Discovery could yield treatment for cocaine addicts

March 15, 2013

Scientists have discovered a molecular process in the brain triggered by cocaine use that could provide a target for treatments to prevent or reverse addiction to the drug.

Reporting in the Journal of Neuroscience, Michigan State University neuroscientist A.J. Robison and colleagues say cocaine alters the , the brain's that responds to stimuli such as food, sex and drugs.

"Understanding what happens molecularly to this brain region during long-term exposure to drugs might give us insight into how addiction occurs," said Robison, assistant professor in the Department of Physiology and the Neuroscience Program.

The researchers found that cocaine causes cells in the nucleus accumbens to boost production of two proteins, one associated with addiction and the other related to learning. The proteins have a reciprocal relationship—they increase each other's production and stability in the cells—so the result is a that Robison calls a feed-forward loop.

Robison and colleagues demonstrated that loop's essential role in cocaine responses by manipulating the process in rodents. They found that raising production of the protein linked to addiction made animals behave as if they were exposed to cocaine even when they weren't. They also were able to break the loop, disrupting rodents' response to cocaine by preventing the function of the learning protein.

"At every level that we study, interrupting this loop disrupts the process that seems to occur with long-term exposure to drugs," said Robison, who conducted the study as a postdoctoral fellow at Mount Sinai School of Medicine in New York City before joining the faculty at MSU.

Robison said the study was particularly compelling because it found signs of the same feed-forward loop in the brains of people who died while addicted to cocaine.

"The increased production of these proteins that we found in the animals exposed to drugs was exactly paralleled in a population of human cocaine addicts," he said. "That makes us believe that the further experiments and manipulations we did in the animals are directly relevant to humans."

Robison said the growing understanding of addiction at the molecular level could help pave the way for new treatments for addicts.

"This sort of molecular pathway could be interrupted using genetic medicine, which is what we did with the mice," he said. "Many researchers think that is the future of medicine."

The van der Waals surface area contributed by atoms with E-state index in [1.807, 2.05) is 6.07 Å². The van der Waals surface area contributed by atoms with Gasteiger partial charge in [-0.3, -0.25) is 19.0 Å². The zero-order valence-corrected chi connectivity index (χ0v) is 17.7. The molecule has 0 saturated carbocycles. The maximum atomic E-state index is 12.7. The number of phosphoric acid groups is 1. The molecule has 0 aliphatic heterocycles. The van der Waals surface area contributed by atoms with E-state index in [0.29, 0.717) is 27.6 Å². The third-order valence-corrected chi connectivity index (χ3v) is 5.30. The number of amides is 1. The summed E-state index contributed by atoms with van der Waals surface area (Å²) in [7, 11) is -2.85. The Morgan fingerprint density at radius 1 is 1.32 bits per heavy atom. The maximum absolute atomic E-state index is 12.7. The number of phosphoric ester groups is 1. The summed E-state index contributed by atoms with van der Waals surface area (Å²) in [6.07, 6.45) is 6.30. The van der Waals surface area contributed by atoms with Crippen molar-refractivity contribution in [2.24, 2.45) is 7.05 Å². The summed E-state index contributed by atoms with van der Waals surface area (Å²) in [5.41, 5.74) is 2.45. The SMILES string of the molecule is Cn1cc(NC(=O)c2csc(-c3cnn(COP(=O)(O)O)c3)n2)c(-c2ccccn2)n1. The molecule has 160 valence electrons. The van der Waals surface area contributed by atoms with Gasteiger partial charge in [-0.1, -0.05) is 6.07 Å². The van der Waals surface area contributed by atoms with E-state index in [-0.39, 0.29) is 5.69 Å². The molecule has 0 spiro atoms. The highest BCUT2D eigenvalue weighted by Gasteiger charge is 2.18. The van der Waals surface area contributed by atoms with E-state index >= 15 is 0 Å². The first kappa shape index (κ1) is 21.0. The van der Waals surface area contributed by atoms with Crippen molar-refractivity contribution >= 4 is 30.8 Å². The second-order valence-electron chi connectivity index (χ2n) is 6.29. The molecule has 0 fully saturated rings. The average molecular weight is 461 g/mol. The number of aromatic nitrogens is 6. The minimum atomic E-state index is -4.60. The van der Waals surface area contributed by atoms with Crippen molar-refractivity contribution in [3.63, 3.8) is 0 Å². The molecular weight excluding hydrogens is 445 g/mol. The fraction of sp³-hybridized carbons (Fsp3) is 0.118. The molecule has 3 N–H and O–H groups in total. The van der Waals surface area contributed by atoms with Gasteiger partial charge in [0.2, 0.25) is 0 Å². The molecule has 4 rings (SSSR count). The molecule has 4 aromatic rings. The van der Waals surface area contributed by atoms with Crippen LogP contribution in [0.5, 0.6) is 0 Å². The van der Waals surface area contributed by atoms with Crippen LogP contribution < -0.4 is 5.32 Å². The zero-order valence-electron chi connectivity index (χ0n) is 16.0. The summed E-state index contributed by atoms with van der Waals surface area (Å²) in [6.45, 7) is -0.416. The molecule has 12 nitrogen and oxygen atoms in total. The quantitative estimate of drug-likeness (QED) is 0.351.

Explore further: Cocaine decreases activity of a protein necessary for normal functioning of the brain's reward system

Related Stories

Cocaine decreases activity of a protein necessary for normal functioning of the brain's reward system

April 22, 2012
New research from Mount Sinai Medical Center in New York reveals that repeated exposure to cocaine decreases the activity of a protein necessary for normal functioning of the brain's reward system, thus enhancing the reward ...

How the brain puts the brakes on the negative impact of cocaine

January 11, 2012
Research published by Cell Press in the January 12 issue of the journal Neuron provides fascinating insight into a newly discovered brain mechanism that limits the rewarding impact of cocaine. The study describes protective ...

Chronic cocaine use triggers changes in brain's neuron structure

May 9, 2012
Chronic exposure to cocaine reduces the expression of a protein known to regulate brain plasticity, according to new, in vivo research on the molecular basis of cocaine addiction. That reduction drives structural changes ...

Morphine and cocaine affect reward sensation differently

October 5, 2012
(Medical Xpress)—A new study by scientists in the US has found that the opiate morphine and the stimulant cocaine act on the reward centers in the brain in different ways, contradicting previous theories that these types ...

Recommended for you

'Residual echo' of ancient humans in scans may hold clues to mental disorders

July 26, 2017
Researchers at the National Institute of Mental Health (NIMH) have produced the first direct evidence that parts of our brains implicated in mental disorders may be shaped by a "residual echo" from our ancient past. The more ...

Laser used to reawaken lost memories in mice with Alzheimer's disease

July 26, 2017
(Medical Xpress)—A team of researchers at Columbia University has found that applying a laser to the part of a mouse brain used for memory storage caused the mice to recall memories lost due to a mouse version of Alzheimer's ...

Cellular roots of anxiety identified

July 26, 2017
From students stressing over exams to workers facing possible layoffs, worrying about the future is a normal and universal experience. But when people's anticipation of bad things to come starts interfering with daily life, ...

Cognitive cross-training enhances learning, study finds

July 25, 2017
Just as athletes cross-train to improve physical skills, those wanting to enhance cognitive skills can benefit from multiple ways of exercising the brain, according to a comprehensive new study from University of Illinois ...

Brain disease seen in most football players in large report

July 25, 2017
Research on 202 former football players found evidence of a brain disease linked to repeated head blows in nearly all of them, from athletes in the National Football League, college and even high school.

Lutein may counter cognitive aging, study finds

July 25, 2017
Spinach and kale are favorites of those looking to stay physically fit, but they also could keep consumers cognitively fit, according to a new study from University of Illinois researchers.

0 comments

Please sign in to add a comment. Registration is free, and takes less than a minute. Read more

Click here to reset your password.
Sign in to get notified via email when new comments are made.